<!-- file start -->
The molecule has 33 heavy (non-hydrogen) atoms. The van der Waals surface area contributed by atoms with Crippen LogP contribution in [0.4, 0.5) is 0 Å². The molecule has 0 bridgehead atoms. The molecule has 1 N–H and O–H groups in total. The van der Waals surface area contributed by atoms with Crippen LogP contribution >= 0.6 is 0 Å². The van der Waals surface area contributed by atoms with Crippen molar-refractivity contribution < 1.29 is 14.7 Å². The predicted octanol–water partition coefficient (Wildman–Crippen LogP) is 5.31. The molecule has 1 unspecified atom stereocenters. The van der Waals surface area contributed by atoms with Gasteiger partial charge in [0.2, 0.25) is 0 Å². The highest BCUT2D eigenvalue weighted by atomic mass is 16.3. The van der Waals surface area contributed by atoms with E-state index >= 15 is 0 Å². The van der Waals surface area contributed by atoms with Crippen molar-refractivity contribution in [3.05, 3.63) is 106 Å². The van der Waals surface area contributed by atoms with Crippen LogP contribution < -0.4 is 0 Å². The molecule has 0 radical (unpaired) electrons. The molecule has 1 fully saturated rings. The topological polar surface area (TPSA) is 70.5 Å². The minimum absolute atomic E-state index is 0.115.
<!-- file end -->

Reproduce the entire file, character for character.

The molecule has 33 heavy (non-hydrogen) atoms. The van der Waals surface area contributed by atoms with Crippen LogP contribution in [0.4, 0.5) is 0 Å². The molecule has 0 bridgehead atoms. The molecule has 1 N–H and O–H groups in total. The van der Waals surface area contributed by atoms with Crippen LogP contribution >= 0.6 is 0 Å². The van der Waals surface area contributed by atoms with Crippen molar-refractivity contribution < 1.29 is 14.7 Å². The predicted octanol–water partition coefficient (Wildman–Crippen LogP) is 5.31. The molecule has 1 unspecified atom stereocenters. The van der Waals surface area contributed by atoms with Gasteiger partial charge in [0.2, 0.25) is 0 Å². The highest BCUT2D eigenvalue weighted by atomic mass is 16.3. The van der Waals surface area contributed by atoms with E-state index >= 15 is 0 Å². The van der Waals surface area contributed by atoms with Crippen molar-refractivity contribution in [3.05, 3.63) is 106 Å². The van der Waals surface area contributed by atoms with Crippen LogP contribution < -0.4 is 0 Å². The molecule has 0 radical (unpaired) electrons. The molecule has 1 fully saturated rings. The topological polar surface area (TPSA) is 70.5 Å². The minimum absolute atomic E-state index is 0.115.